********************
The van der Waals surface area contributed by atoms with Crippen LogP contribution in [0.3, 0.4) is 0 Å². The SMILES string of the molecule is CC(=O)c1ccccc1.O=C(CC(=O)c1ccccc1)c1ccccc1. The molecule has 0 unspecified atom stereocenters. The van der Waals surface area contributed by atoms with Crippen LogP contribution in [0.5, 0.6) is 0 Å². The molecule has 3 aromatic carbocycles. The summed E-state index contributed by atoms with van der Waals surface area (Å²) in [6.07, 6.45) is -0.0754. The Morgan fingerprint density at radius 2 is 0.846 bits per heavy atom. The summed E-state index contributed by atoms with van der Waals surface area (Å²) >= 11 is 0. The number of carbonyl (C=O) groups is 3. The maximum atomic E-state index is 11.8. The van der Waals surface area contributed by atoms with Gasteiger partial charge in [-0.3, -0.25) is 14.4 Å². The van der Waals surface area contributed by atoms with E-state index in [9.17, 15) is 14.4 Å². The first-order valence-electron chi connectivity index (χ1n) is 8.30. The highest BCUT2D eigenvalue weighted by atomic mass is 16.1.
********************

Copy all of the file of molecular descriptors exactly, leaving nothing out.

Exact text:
The van der Waals surface area contributed by atoms with Crippen LogP contribution in [0.3, 0.4) is 0 Å². The SMILES string of the molecule is CC(=O)c1ccccc1.O=C(CC(=O)c1ccccc1)c1ccccc1. The molecule has 0 unspecified atom stereocenters. The van der Waals surface area contributed by atoms with Crippen LogP contribution in [0.5, 0.6) is 0 Å². The molecule has 3 aromatic carbocycles. The summed E-state index contributed by atoms with van der Waals surface area (Å²) in [6.07, 6.45) is -0.0754. The Morgan fingerprint density at radius 2 is 0.846 bits per heavy atom. The summed E-state index contributed by atoms with van der Waals surface area (Å²) >= 11 is 0. The number of carbonyl (C=O) groups is 3. The maximum atomic E-state index is 11.8. The van der Waals surface area contributed by atoms with Gasteiger partial charge in [-0.3, -0.25) is 14.4 Å². The van der Waals surface area contributed by atoms with E-state index in [9.17, 15) is 14.4 Å². The first-order valence-electron chi connectivity index (χ1n) is 8.30. The highest BCUT2D eigenvalue weighted by atomic mass is 16.1.